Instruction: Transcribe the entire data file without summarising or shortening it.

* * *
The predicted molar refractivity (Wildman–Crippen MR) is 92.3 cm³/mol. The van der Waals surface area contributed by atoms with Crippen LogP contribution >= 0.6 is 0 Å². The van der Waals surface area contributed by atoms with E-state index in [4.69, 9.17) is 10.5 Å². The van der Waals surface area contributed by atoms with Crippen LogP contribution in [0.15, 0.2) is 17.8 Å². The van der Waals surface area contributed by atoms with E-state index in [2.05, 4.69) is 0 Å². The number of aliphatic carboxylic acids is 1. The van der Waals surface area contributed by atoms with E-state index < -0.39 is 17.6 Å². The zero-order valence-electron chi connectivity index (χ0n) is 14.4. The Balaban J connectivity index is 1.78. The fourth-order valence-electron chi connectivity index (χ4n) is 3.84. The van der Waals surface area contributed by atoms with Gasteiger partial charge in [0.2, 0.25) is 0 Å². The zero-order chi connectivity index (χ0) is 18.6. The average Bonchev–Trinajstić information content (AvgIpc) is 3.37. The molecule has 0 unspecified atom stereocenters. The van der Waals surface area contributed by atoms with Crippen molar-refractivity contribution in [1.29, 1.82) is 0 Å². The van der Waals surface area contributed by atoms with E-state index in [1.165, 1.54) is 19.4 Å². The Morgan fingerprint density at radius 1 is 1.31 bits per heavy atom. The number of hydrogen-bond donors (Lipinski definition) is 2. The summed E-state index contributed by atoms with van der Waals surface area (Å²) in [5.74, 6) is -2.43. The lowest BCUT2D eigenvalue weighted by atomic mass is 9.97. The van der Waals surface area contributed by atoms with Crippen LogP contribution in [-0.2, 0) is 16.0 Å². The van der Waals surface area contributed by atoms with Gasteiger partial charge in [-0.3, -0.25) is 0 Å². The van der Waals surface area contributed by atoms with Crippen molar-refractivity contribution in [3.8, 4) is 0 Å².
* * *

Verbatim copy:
The predicted molar refractivity (Wildman–Crippen MR) is 92.3 cm³/mol. The van der Waals surface area contributed by atoms with Crippen LogP contribution >= 0.6 is 0 Å². The van der Waals surface area contributed by atoms with E-state index in [4.69, 9.17) is 10.5 Å². The van der Waals surface area contributed by atoms with Crippen LogP contribution in [0.15, 0.2) is 17.8 Å². The van der Waals surface area contributed by atoms with E-state index in [2.05, 4.69) is 0 Å². The number of aliphatic carboxylic acids is 1. The van der Waals surface area contributed by atoms with E-state index < -0.39 is 17.6 Å². The zero-order valence-electron chi connectivity index (χ0n) is 14.4. The Balaban J connectivity index is 1.78. The fourth-order valence-electron chi connectivity index (χ4n) is 3.84. The van der Waals surface area contributed by atoms with Gasteiger partial charge in [0.2, 0.25) is 0 Å². The zero-order chi connectivity index (χ0) is 18.6. The average Bonchev–Trinajstić information content (AvgIpc) is 3.37. The molecule has 0 unspecified atom stereocenters. The van der Waals surface area contributed by atoms with Crippen molar-refractivity contribution in [1.29, 1.82) is 0 Å². The van der Waals surface area contributed by atoms with E-state index in [1.165, 1.54) is 19.4 Å². The Morgan fingerprint density at radius 1 is 1.31 bits per heavy atom. The number of hydrogen-bond donors (Lipinski definition) is 2. The summed E-state index contributed by atoms with van der Waals surface area (Å²) in [5.74, 6) is -2.43. The lowest BCUT2D eigenvalue weighted by atomic mass is 9.97. The van der Waals surface area contributed by atoms with Crippen LogP contribution in [-0.2, 0) is 16.0 Å². The van der Waals surface area contributed by atoms with Gasteiger partial charge in [-0.3, -0.25) is 0 Å². The van der Waals surface area contributed by atoms with Crippen molar-refractivity contribution in [3.8, 4) is 0 Å².